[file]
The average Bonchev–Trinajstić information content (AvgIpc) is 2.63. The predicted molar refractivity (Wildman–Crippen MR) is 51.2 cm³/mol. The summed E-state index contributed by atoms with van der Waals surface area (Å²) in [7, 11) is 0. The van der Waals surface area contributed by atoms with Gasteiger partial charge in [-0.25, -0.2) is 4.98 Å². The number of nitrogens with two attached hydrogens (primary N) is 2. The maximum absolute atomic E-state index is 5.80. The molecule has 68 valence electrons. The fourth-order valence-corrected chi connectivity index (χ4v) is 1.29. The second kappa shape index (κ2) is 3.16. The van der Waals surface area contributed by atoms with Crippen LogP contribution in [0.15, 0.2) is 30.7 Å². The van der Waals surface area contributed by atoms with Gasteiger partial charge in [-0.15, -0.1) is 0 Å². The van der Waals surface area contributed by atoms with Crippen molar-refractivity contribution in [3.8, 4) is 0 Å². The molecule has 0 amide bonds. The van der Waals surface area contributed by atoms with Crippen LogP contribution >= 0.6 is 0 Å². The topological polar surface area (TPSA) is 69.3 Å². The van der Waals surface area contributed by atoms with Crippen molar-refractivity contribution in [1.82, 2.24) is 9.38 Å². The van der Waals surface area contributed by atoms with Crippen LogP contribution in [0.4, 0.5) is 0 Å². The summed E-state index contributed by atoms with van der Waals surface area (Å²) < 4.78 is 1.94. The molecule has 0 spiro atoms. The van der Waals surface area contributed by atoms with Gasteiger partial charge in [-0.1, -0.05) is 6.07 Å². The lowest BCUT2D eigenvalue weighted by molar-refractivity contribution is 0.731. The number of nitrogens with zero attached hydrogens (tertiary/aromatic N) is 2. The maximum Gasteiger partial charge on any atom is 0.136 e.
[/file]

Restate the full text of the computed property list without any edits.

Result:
The average Bonchev–Trinajstić information content (AvgIpc) is 2.63. The predicted molar refractivity (Wildman–Crippen MR) is 51.2 cm³/mol. The summed E-state index contributed by atoms with van der Waals surface area (Å²) in [7, 11) is 0. The van der Waals surface area contributed by atoms with Gasteiger partial charge in [-0.25, -0.2) is 4.98 Å². The number of nitrogens with two attached hydrogens (primary N) is 2. The maximum absolute atomic E-state index is 5.80. The molecule has 68 valence electrons. The fourth-order valence-corrected chi connectivity index (χ4v) is 1.29. The second kappa shape index (κ2) is 3.16. The van der Waals surface area contributed by atoms with Crippen LogP contribution in [0.15, 0.2) is 30.7 Å². The van der Waals surface area contributed by atoms with Gasteiger partial charge in [-0.15, -0.1) is 0 Å². The van der Waals surface area contributed by atoms with Crippen molar-refractivity contribution in [3.8, 4) is 0 Å². The molecule has 0 amide bonds. The van der Waals surface area contributed by atoms with Crippen LogP contribution >= 0.6 is 0 Å². The topological polar surface area (TPSA) is 69.3 Å². The van der Waals surface area contributed by atoms with Crippen molar-refractivity contribution in [1.82, 2.24) is 9.38 Å². The van der Waals surface area contributed by atoms with Crippen LogP contribution in [0.4, 0.5) is 0 Å². The summed E-state index contributed by atoms with van der Waals surface area (Å²) < 4.78 is 1.94. The molecule has 0 spiro atoms. The van der Waals surface area contributed by atoms with Gasteiger partial charge in [-0.1, -0.05) is 6.07 Å². The lowest BCUT2D eigenvalue weighted by molar-refractivity contribution is 0.731. The number of nitrogens with zero attached hydrogens (tertiary/aromatic N) is 2. The maximum Gasteiger partial charge on any atom is 0.136 e.